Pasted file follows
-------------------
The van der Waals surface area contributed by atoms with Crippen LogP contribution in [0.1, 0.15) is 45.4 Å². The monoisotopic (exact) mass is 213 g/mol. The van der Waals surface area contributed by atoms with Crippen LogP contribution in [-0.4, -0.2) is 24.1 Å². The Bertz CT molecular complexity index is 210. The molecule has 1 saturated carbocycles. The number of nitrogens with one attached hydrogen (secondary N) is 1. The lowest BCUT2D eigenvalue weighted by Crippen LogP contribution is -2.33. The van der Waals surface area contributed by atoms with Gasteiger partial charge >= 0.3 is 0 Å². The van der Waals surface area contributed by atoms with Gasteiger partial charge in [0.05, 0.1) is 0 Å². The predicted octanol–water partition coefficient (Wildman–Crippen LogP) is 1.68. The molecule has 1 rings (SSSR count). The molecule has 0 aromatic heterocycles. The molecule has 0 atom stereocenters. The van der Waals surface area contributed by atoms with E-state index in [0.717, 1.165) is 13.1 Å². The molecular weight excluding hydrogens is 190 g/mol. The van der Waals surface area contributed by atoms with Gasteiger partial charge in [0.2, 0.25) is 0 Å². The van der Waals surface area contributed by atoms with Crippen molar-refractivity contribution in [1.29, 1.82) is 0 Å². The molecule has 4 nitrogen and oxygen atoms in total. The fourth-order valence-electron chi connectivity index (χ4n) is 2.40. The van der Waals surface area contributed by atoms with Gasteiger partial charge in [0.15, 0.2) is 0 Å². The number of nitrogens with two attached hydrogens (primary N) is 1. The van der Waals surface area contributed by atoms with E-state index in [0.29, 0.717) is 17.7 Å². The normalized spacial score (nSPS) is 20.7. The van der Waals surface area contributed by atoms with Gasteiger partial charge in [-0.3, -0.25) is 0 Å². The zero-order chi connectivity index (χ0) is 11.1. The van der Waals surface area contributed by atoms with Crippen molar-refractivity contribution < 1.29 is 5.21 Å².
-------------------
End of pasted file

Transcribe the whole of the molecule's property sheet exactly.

The van der Waals surface area contributed by atoms with Crippen LogP contribution in [0.1, 0.15) is 45.4 Å². The monoisotopic (exact) mass is 213 g/mol. The van der Waals surface area contributed by atoms with Crippen LogP contribution in [-0.4, -0.2) is 24.1 Å². The Bertz CT molecular complexity index is 210. The molecule has 1 saturated carbocycles. The number of nitrogens with one attached hydrogen (secondary N) is 1. The lowest BCUT2D eigenvalue weighted by Crippen LogP contribution is -2.33. The van der Waals surface area contributed by atoms with Gasteiger partial charge >= 0.3 is 0 Å². The van der Waals surface area contributed by atoms with Gasteiger partial charge in [0.05, 0.1) is 0 Å². The predicted octanol–water partition coefficient (Wildman–Crippen LogP) is 1.68. The molecule has 1 rings (SSSR count). The molecule has 0 aromatic heterocycles. The molecule has 0 atom stereocenters. The van der Waals surface area contributed by atoms with E-state index in [0.717, 1.165) is 13.1 Å². The molecular weight excluding hydrogens is 190 g/mol. The van der Waals surface area contributed by atoms with Gasteiger partial charge in [0.2, 0.25) is 0 Å². The van der Waals surface area contributed by atoms with Crippen molar-refractivity contribution in [1.29, 1.82) is 0 Å². The molecule has 4 nitrogen and oxygen atoms in total. The fourth-order valence-electron chi connectivity index (χ4n) is 2.40. The van der Waals surface area contributed by atoms with Gasteiger partial charge in [0.15, 0.2) is 0 Å². The number of nitrogens with two attached hydrogens (primary N) is 1. The van der Waals surface area contributed by atoms with E-state index in [0.29, 0.717) is 17.7 Å². The normalized spacial score (nSPS) is 20.7. The van der Waals surface area contributed by atoms with Gasteiger partial charge in [-0.3, -0.25) is 0 Å². The zero-order chi connectivity index (χ0) is 11.1. The van der Waals surface area contributed by atoms with Crippen molar-refractivity contribution < 1.29 is 5.21 Å².